08 Mar Employer’s Bankruptcy Could Hurt Your 401(k) Plan
If your employer goes into bankruptcy, there are a couple ways it could hurt your defined contribution plan (like a 401(k)).
One simple way is obvious: If you owned the company’s stock in your 401(k), there’s a good chance it’ll be valueless in the long run. It’s easy to accumulate employer stock if the employer matches your investment with its own stock.
Most financial advisers will recommend you minimize the amount you keep in your employer’s stock anyway. After all, you have a huge investment in your employer — your career and livelihood for starters — so why also invest your retirement in it? That’s high risk investing — if it goes well you do well but if it goes badly you lose your job and your retirement. So diversify away from your employer’s stock as soon as you can.
But there’s another hidden problem that could surprise you and eat even “your” money in your 401(k): Plan termination costs. If your employer goes broke, the defined contribution plan may have to be closed down. In order to do so, the plan administrator has to be paid. If your employer is broke, who will pay this costs? You — the current investors in the plan — will.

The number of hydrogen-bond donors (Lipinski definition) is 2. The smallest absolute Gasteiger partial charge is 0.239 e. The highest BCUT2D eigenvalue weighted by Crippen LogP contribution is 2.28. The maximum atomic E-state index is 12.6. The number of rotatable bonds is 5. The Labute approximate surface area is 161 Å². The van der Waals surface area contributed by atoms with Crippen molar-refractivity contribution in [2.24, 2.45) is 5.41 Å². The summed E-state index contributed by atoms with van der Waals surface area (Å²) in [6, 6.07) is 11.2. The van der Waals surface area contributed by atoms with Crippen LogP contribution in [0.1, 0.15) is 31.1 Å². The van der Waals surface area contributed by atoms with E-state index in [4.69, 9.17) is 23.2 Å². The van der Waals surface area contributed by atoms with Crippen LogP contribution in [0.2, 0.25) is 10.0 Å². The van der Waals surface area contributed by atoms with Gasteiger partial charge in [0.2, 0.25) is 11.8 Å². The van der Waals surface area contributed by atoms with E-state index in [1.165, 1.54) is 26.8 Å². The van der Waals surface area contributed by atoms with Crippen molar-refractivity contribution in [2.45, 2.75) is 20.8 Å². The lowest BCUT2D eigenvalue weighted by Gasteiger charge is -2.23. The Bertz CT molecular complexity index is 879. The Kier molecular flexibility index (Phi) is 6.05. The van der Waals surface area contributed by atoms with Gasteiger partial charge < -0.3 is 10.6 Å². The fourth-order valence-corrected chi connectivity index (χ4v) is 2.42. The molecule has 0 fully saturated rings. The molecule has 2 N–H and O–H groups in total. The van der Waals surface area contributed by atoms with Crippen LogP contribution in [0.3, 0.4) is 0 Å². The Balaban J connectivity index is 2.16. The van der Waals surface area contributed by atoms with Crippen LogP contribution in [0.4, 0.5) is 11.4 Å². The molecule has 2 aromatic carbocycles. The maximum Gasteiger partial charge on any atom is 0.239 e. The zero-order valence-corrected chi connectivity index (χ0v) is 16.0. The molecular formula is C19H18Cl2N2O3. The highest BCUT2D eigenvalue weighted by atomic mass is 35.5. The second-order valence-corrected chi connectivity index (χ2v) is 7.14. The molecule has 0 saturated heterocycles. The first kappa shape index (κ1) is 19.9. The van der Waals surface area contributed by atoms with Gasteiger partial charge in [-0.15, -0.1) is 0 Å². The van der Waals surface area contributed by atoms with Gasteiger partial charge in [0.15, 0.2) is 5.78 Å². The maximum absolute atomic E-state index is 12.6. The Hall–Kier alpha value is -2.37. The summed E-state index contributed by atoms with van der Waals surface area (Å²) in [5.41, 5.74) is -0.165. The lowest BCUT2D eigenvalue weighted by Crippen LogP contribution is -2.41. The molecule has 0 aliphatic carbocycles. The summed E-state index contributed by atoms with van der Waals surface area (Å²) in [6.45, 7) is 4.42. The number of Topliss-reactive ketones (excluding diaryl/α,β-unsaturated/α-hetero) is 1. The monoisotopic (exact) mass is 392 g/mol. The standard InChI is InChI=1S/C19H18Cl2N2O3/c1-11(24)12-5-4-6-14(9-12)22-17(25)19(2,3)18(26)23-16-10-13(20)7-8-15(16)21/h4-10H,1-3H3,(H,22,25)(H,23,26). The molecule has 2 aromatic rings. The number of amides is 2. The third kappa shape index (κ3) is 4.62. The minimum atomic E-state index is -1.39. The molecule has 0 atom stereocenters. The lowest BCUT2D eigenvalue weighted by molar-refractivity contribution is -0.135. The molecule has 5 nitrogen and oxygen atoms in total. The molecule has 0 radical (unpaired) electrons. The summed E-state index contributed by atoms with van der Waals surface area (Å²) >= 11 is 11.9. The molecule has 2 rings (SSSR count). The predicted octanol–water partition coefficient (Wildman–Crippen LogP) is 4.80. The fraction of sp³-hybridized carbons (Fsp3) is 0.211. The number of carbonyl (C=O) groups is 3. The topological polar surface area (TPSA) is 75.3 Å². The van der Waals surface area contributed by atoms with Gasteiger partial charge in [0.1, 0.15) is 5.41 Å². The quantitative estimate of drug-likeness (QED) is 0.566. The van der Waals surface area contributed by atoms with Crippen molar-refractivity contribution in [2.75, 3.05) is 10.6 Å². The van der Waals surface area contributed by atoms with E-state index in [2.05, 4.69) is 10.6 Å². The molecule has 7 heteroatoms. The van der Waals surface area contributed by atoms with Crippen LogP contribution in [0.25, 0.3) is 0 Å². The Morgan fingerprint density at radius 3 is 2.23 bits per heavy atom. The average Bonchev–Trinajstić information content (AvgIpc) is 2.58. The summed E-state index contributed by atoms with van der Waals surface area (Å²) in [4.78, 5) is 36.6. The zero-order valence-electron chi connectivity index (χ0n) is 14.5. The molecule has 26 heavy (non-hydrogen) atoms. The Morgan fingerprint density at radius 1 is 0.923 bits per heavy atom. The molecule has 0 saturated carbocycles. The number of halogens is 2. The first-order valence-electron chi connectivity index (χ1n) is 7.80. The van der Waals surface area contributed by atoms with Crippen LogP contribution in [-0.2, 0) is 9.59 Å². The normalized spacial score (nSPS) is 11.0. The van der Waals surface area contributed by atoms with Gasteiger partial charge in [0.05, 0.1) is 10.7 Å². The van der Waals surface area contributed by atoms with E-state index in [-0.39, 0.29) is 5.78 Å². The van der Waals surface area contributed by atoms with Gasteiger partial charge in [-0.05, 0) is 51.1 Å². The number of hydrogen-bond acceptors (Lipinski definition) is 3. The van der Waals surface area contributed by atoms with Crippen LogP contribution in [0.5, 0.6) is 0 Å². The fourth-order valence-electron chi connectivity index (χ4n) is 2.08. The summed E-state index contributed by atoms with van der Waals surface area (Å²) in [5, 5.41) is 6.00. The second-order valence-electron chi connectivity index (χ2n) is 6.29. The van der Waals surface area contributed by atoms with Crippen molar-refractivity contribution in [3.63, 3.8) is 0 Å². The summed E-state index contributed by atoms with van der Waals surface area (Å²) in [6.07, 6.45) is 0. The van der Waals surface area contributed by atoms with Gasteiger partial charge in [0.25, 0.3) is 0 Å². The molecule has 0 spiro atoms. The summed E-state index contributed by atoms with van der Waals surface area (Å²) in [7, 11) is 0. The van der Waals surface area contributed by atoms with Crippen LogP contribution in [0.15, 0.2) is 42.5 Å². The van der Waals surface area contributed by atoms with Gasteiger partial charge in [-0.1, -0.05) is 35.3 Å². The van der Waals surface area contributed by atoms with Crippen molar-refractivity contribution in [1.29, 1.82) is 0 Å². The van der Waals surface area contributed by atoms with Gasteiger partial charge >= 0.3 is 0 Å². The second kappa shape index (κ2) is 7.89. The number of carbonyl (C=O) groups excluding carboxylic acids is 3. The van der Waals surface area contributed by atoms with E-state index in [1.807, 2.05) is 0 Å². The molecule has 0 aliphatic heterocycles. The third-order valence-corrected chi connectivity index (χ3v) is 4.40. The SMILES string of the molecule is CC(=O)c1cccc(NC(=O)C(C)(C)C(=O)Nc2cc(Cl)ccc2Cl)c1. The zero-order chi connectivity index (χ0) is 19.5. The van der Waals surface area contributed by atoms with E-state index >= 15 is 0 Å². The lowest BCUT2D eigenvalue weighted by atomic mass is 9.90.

For example, the employees of Bernie’s stores in Connecticut have discovered that not did their Bernie’s stock become worthless in bankruptcy but they’re losing their own investments in the plan. The costs of closing down the plan are being charged pro-rata among all the accounts.
So if you want to avoid paying the final funeral bills at your old employer, it may be a good idea to rollover your 401(k) plan to an IRA or a new employer’s plan if bankruptcy is a real possibility at the old employer. What exactly to do will depend on your situation but doing nothing and hoping for the best may be expensive.
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